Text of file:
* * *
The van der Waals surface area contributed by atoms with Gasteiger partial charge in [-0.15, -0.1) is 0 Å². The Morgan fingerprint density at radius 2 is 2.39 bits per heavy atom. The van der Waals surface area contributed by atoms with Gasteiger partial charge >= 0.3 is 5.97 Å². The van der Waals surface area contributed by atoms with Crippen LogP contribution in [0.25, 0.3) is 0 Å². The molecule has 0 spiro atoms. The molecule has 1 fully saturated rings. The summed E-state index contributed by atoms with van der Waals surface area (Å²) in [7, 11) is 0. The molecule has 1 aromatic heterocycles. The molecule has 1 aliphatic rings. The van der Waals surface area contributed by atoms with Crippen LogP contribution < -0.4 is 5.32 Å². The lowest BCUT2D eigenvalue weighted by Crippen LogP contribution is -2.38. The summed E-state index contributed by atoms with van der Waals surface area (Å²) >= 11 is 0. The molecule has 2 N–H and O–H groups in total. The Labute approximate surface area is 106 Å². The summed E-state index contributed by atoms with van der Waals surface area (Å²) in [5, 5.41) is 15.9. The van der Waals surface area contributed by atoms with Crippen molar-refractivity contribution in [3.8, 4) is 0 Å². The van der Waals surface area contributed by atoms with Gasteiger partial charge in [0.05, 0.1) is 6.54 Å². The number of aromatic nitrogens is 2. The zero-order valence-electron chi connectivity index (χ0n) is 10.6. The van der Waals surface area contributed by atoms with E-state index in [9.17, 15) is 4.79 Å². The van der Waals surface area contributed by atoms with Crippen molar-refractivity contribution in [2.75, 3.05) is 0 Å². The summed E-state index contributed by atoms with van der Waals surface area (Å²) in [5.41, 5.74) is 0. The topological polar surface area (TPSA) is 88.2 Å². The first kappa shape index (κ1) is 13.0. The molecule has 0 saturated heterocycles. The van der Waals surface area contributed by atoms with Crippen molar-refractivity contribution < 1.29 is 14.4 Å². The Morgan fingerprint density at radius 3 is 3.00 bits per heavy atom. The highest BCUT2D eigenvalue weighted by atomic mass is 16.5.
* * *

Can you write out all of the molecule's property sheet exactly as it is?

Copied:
The van der Waals surface area contributed by atoms with Gasteiger partial charge in [-0.15, -0.1) is 0 Å². The Morgan fingerprint density at radius 2 is 2.39 bits per heavy atom. The van der Waals surface area contributed by atoms with Gasteiger partial charge >= 0.3 is 5.97 Å². The van der Waals surface area contributed by atoms with Crippen LogP contribution in [0.25, 0.3) is 0 Å². The molecule has 0 spiro atoms. The molecule has 1 fully saturated rings. The summed E-state index contributed by atoms with van der Waals surface area (Å²) in [7, 11) is 0. The molecule has 1 aromatic heterocycles. The molecule has 1 aliphatic rings. The van der Waals surface area contributed by atoms with Crippen LogP contribution < -0.4 is 5.32 Å². The lowest BCUT2D eigenvalue weighted by Crippen LogP contribution is -2.38. The summed E-state index contributed by atoms with van der Waals surface area (Å²) >= 11 is 0. The molecule has 2 N–H and O–H groups in total. The Labute approximate surface area is 106 Å². The summed E-state index contributed by atoms with van der Waals surface area (Å²) in [5, 5.41) is 15.9. The van der Waals surface area contributed by atoms with Crippen molar-refractivity contribution in [3.8, 4) is 0 Å². The van der Waals surface area contributed by atoms with Gasteiger partial charge in [0.05, 0.1) is 6.54 Å². The number of aromatic nitrogens is 2. The zero-order valence-electron chi connectivity index (χ0n) is 10.6. The van der Waals surface area contributed by atoms with E-state index in [9.17, 15) is 4.79 Å². The van der Waals surface area contributed by atoms with Crippen molar-refractivity contribution in [2.75, 3.05) is 0 Å². The summed E-state index contributed by atoms with van der Waals surface area (Å²) in [5.41, 5.74) is 0. The topological polar surface area (TPSA) is 88.2 Å². The first kappa shape index (κ1) is 13.0. The molecule has 0 saturated heterocycles. The van der Waals surface area contributed by atoms with Crippen molar-refractivity contribution < 1.29 is 14.4 Å². The Morgan fingerprint density at radius 3 is 3.00 bits per heavy atom. The highest BCUT2D eigenvalue weighted by atomic mass is 16.5.